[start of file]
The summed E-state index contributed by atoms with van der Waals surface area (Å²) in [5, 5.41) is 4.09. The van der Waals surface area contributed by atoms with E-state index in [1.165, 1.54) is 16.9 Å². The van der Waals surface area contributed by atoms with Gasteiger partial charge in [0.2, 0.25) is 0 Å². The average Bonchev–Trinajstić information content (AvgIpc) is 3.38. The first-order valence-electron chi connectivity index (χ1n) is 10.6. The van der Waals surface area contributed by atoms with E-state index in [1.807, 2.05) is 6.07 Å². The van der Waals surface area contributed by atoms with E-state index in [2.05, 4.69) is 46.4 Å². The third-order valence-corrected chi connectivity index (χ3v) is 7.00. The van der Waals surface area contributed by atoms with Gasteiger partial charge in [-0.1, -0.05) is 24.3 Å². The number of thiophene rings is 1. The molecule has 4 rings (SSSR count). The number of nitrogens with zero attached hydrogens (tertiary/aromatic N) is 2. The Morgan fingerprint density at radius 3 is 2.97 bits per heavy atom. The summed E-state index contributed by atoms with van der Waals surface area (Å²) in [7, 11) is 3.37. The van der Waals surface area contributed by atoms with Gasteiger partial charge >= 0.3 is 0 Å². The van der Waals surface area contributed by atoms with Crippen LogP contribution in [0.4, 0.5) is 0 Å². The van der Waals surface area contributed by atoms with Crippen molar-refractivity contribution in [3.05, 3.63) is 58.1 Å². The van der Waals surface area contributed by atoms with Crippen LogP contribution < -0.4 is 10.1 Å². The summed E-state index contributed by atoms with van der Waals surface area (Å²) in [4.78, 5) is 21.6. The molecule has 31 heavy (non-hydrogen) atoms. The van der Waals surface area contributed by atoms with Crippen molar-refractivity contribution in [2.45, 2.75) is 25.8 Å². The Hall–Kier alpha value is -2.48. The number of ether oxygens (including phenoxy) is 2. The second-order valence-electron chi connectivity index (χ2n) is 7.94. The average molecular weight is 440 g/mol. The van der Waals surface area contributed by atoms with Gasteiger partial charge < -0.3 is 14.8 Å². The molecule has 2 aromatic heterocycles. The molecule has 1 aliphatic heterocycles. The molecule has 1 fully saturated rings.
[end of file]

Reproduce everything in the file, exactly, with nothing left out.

The summed E-state index contributed by atoms with van der Waals surface area (Å²) in [5, 5.41) is 4.09. The van der Waals surface area contributed by atoms with E-state index in [1.165, 1.54) is 16.9 Å². The van der Waals surface area contributed by atoms with Gasteiger partial charge in [0.2, 0.25) is 0 Å². The average Bonchev–Trinajstić information content (AvgIpc) is 3.38. The first-order valence-electron chi connectivity index (χ1n) is 10.6. The van der Waals surface area contributed by atoms with E-state index in [1.807, 2.05) is 6.07 Å². The van der Waals surface area contributed by atoms with E-state index in [2.05, 4.69) is 46.4 Å². The third-order valence-corrected chi connectivity index (χ3v) is 7.00. The van der Waals surface area contributed by atoms with Gasteiger partial charge in [-0.1, -0.05) is 24.3 Å². The number of thiophene rings is 1. The molecule has 4 rings (SSSR count). The number of nitrogens with zero attached hydrogens (tertiary/aromatic N) is 2. The Morgan fingerprint density at radius 3 is 2.97 bits per heavy atom. The summed E-state index contributed by atoms with van der Waals surface area (Å²) in [7, 11) is 3.37. The van der Waals surface area contributed by atoms with Gasteiger partial charge >= 0.3 is 0 Å². The van der Waals surface area contributed by atoms with Crippen LogP contribution in [0.4, 0.5) is 0 Å². The van der Waals surface area contributed by atoms with Crippen molar-refractivity contribution in [3.05, 3.63) is 58.1 Å². The van der Waals surface area contributed by atoms with Crippen LogP contribution < -0.4 is 10.1 Å². The summed E-state index contributed by atoms with van der Waals surface area (Å²) in [4.78, 5) is 21.6. The molecule has 31 heavy (non-hydrogen) atoms. The van der Waals surface area contributed by atoms with Crippen molar-refractivity contribution in [2.45, 2.75) is 25.8 Å². The Hall–Kier alpha value is -2.48. The number of ether oxygens (including phenoxy) is 2. The second-order valence-electron chi connectivity index (χ2n) is 7.94. The average molecular weight is 440 g/mol. The van der Waals surface area contributed by atoms with Gasteiger partial charge < -0.3 is 14.8 Å². The molecule has 2 aromatic heterocycles. The molecule has 1 aliphatic heterocycles. The molecule has 1 fully saturated rings.